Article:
The subject still has the legal right to be accompanied to a formal disciplinary/grievance meeting when attending remotely. They may be accompanied by a colleague, a trade union representative or an official employed by a trade union. The accompanying person may:

  • Take notes on the subject’s behalf.
  • Present the subject’s case.
  • Talk things over with the subject during the meeting.
  • Sum up the subject’s case.

You must ensure that the meeting setup allows the accompanying person to do all of these things, even if they are joining remotely. If the accompanying person is unable to access the meeting, the meeting should be postponed to a suitable date. The alternative time and date must be reasonable and not more than five working days from the original date.

 

5. Is it better to delay?

Considering the challenges associated with remote working, in some cases, it may be better to delay the meeting until it can be conducted in person. In general, unreasonable delays are to be avoided as they can cause additional stress to those involved. However, the risk associated with delays should also be balanced against fairness in these exceptional circumstances. If, for example, the subject cannot access the meeting remotely, the relevant evidence cannot be collected without putting employees at risk or the employee is not able to present their case effectively, then it may be better to delay. Where a delay is necessary, the subject should be notified in writing of the reasons for the delay.

 

6. Prevention

Managers and supervisors should do their best to prevent issues from escalating to the formal stages of disciplinary and grievance procedures. Where possible, issues should be dealt with informally and at an early stage. But it can be more difficult to notice problems arising when staff are working remotely. It’s more important than ever to ensure that communication is open and frequent and that employees know exactly what is expected of them. Ensure that your code of conduct is available to all employees and reflects the current circumstances. Let your remote employees know how to raise problems and concerns informally.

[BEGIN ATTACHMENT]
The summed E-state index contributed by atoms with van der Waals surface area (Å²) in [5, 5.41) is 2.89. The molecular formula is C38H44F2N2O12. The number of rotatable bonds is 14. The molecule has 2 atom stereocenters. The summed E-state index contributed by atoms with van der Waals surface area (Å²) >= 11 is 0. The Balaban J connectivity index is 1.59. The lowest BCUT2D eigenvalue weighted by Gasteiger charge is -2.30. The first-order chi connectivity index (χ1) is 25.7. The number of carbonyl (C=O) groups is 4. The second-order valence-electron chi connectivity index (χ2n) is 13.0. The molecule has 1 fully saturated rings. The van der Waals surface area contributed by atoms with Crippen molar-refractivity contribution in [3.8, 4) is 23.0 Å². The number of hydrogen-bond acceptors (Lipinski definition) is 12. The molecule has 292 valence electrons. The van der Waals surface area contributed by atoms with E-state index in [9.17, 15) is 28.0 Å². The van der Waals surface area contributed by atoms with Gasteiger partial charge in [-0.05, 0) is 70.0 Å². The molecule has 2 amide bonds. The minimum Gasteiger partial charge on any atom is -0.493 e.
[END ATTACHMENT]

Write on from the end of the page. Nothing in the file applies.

Working remotely is not without its challenges. Be mindful of your employees’ wellbeing and offer the appropriate support, for example, you can:

  • Encourage staff to reach out and ask for help if they need it.
  • Build interpersonal relationships with your staff and regularly check in with them.
  • Encourage employees to take more breaks and stay connected with colleagues.
  • Provide contact details for external mental health support services.

You can also enrol employees in online awareness training on topics such as Mental Health Awareness, Ergonomics, Wellbeing & Remote working, Healthy Living or Mindfulness. There are a number of other online wellbeing eLearning courses that EssentialSkillz offers that can increase awareness around these important topics, helping employees to take better care of their health, safety and wellbeing when working from home.

 

Conclusion

Disciplinary and grievance is one of the many areas that need to be approached differently in the virtual environment. Remote working brings new challenges, but we’ve learned how well businesses can adapt to rapidly changing work environments. With the right procedures and tools in place, issues can still be resolved effectively and fairly while protecting the wellbeing of your employees.